(Lowell 28) From this time onward she received regular visitations from the archangel, and from Saint Catherine and Saint Margaret, who told her that her purpose was simply to help France. For several years she did not speak of the visions. It was only when they became more specific about what they wanted her to do that she was required to speak in order to establish her mission. From this is it obvious that her visions were not simply a method of attention-seeking, as she was in no hurry to reveal their existence until it was absolutely necessary. She lived with the voices for several years without acting upon what they told her, and was reluctant to speak of them at all. (Lowell 30) Perhaps this modesty was one way in which her authority became believable.
One of the reasons Joan of Arc has become a legendary figure is that, as a French peasant girl she was able to gain the backing of the French king, and command the respect and obedience of an entire army. In 1428 the voices began to give her more specific instructions, and as a result she eventually gained an audience with Charles VII of France. (Hodges 2000) At this time, the influence of Charles VII had been steadily weakening, and this perhaps was a major factor in his decision to trust in her. Even if this is true, it is still impressive that she was able to command such influence over the French army. It is said that the Commanders of the army "supported her mostly because she was willing to aggressively fight the English, unlike the lethargic and distracted Royal Court". (Williamson 2003) Perhaps she was, initially, so firmly supported partially by default rather than due to any particular faith in her. Joan's main focus was the spiritual life of the army, and she may have been more a source of inspiration than of military tactics. (Williamson 2003)
There are a number of cited instances where Joan herself appeared to have knowledge of events that had not yet occurred, or simply knowledge that she should have had no way of knowing. There are so many such stories that they have become part of an enduring legend that strengthens the image of Joan of Arc as divinely inspired. The fact that she was canonized after death only serves to enhance this image. The first such stories are about the incidents which enabled her to gain an audience with the Charles VII. She first went to Lord Robert de Baudricot, a garrison commander stationed near her village of Domremy, to request an escort to the king. Having previously sent her away twice, he fulfilled her third request after she accurately predicted a French defeat at Rouvray near Orleans. Next, she gained an audience with Charles VII, and he began to take her seriously after she related to him the details of a private prayer he had made several months earlier, in which he had asked God to aid his cause. (Williamson 2003) There are many such incidents in history - Joan of Arc is said to have predicted numerous battles in which she took part, including that outside of Paris where she herself was wounded. (Williamson 2003)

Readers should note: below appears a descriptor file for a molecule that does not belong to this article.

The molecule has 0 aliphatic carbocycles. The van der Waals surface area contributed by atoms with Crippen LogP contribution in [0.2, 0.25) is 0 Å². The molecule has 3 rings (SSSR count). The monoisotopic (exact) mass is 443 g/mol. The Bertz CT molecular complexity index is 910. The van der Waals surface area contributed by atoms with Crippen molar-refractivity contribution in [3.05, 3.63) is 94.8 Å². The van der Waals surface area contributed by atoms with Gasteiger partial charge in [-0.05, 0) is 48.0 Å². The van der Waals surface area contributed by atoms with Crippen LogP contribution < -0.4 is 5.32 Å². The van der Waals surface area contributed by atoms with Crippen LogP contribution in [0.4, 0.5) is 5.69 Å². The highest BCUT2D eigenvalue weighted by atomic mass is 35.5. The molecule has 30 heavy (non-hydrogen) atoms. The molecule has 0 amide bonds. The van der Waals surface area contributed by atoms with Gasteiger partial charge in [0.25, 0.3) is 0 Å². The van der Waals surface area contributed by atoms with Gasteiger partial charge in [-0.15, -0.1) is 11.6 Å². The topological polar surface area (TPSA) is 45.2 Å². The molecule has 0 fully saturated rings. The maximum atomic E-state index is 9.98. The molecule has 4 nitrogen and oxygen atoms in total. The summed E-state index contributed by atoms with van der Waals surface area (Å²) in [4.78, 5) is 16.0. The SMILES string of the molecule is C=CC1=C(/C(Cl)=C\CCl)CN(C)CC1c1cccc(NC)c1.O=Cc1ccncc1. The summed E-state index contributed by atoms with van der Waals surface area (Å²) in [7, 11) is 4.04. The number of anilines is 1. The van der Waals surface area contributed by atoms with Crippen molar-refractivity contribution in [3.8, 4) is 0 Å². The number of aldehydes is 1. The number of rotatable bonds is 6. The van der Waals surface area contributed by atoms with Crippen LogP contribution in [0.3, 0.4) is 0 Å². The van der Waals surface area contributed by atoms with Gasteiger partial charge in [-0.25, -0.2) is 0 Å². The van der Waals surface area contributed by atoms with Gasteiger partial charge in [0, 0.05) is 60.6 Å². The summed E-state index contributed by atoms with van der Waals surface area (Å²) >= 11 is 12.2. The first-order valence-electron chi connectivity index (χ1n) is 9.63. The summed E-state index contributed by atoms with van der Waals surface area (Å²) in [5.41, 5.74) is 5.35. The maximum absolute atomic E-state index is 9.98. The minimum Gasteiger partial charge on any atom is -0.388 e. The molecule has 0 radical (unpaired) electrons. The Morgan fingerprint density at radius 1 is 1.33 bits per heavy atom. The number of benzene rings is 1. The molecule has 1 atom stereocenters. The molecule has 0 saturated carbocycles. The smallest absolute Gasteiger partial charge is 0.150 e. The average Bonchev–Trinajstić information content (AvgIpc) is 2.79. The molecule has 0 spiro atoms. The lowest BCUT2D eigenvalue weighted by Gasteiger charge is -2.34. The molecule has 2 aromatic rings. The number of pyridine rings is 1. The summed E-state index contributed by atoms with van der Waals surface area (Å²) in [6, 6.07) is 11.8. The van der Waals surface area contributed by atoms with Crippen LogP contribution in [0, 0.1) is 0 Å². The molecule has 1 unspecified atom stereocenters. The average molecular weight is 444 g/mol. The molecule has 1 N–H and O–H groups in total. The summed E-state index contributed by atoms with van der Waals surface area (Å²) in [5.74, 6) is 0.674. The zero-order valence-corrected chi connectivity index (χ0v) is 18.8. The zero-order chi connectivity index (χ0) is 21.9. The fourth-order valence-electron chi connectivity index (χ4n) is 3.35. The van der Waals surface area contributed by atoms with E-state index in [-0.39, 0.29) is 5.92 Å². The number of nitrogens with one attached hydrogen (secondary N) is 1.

In matters of faith it is impossible to determine truth. One either believes, or does not. Because of this, one can say that truth is not the important factor in faith - what is relevant is the belief. In